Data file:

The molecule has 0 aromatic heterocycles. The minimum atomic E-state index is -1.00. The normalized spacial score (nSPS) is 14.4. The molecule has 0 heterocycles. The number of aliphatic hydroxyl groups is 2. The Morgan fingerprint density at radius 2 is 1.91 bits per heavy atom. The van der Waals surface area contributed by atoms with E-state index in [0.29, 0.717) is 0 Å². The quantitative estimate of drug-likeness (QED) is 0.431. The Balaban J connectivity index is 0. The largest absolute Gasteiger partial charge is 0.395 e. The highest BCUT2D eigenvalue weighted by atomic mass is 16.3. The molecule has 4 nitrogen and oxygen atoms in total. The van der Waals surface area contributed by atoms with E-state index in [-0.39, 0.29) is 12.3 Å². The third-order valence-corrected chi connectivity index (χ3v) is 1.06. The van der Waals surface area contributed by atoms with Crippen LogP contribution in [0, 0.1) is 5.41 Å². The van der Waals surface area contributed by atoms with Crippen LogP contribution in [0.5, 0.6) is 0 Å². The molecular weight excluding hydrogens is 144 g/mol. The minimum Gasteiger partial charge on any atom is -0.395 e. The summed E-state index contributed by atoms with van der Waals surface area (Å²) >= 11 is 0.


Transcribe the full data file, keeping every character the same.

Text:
The molecule has 0 aromatic heterocycles. The minimum atomic E-state index is -1.00. The normalized spacial score (nSPS) is 14.4. The molecule has 0 heterocycles. The number of aliphatic hydroxyl groups is 2. The Morgan fingerprint density at radius 2 is 1.91 bits per heavy atom. The van der Waals surface area contributed by atoms with E-state index in [0.29, 0.717) is 0 Å². The quantitative estimate of drug-likeness (QED) is 0.431. The Balaban J connectivity index is 0. The largest absolute Gasteiger partial charge is 0.395 e. The highest BCUT2D eigenvalue weighted by atomic mass is 16.3. The molecule has 4 nitrogen and oxygen atoms in total. The van der Waals surface area contributed by atoms with E-state index in [-0.39, 0.29) is 12.3 Å². The third-order valence-corrected chi connectivity index (χ3v) is 1.06. The van der Waals surface area contributed by atoms with Crippen LogP contribution in [0, 0.1) is 5.41 Å². The van der Waals surface area contributed by atoms with Crippen LogP contribution in [0.5, 0.6) is 0 Å². The molecular weight excluding hydrogens is 144 g/mol. The minimum Gasteiger partial charge on any atom is -0.395 e. The summed E-state index contributed by atoms with van der Waals surface area (Å²) >= 11 is 0.